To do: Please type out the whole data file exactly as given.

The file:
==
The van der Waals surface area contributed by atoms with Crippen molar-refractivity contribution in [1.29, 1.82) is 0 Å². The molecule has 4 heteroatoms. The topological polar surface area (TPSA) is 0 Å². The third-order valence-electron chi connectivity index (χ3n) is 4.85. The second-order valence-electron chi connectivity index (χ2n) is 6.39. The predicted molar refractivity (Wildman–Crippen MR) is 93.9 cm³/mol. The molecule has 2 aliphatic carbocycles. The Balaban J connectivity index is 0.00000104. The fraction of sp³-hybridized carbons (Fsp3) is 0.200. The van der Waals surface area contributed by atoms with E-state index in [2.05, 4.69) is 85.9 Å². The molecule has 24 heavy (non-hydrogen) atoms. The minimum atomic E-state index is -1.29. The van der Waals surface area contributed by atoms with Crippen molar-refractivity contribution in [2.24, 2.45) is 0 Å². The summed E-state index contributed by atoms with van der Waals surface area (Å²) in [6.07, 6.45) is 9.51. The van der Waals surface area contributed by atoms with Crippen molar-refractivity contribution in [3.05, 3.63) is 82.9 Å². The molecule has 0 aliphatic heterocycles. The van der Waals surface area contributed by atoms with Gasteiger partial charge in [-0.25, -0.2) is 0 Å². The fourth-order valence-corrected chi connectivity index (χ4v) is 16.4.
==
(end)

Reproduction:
The van der Waals surface area contributed by atoms with Crippen molar-refractivity contribution in [1.29, 1.82) is 0 Å². The molecule has 4 heteroatoms. The topological polar surface area (TPSA) is 0 Å². The third-order valence-electron chi connectivity index (χ3n) is 4.85. The second-order valence-electron chi connectivity index (χ2n) is 6.39. The predicted molar refractivity (Wildman–Crippen MR) is 93.9 cm³/mol. The molecule has 2 aliphatic carbocycles. The Balaban J connectivity index is 0.00000104. The fraction of sp³-hybridized carbons (Fsp3) is 0.200. The van der Waals surface area contributed by atoms with E-state index in [2.05, 4.69) is 85.9 Å². The molecule has 24 heavy (non-hydrogen) atoms. The minimum atomic E-state index is -1.29. The van der Waals surface area contributed by atoms with Crippen molar-refractivity contribution in [2.24, 2.45) is 0 Å². The summed E-state index contributed by atoms with van der Waals surface area (Å²) in [6.07, 6.45) is 9.51. The van der Waals surface area contributed by atoms with Crippen molar-refractivity contribution in [3.05, 3.63) is 82.9 Å². The molecule has 0 aliphatic heterocycles. The van der Waals surface area contributed by atoms with Gasteiger partial charge in [-0.25, -0.2) is 0 Å². The fourth-order valence-corrected chi connectivity index (χ4v) is 16.4.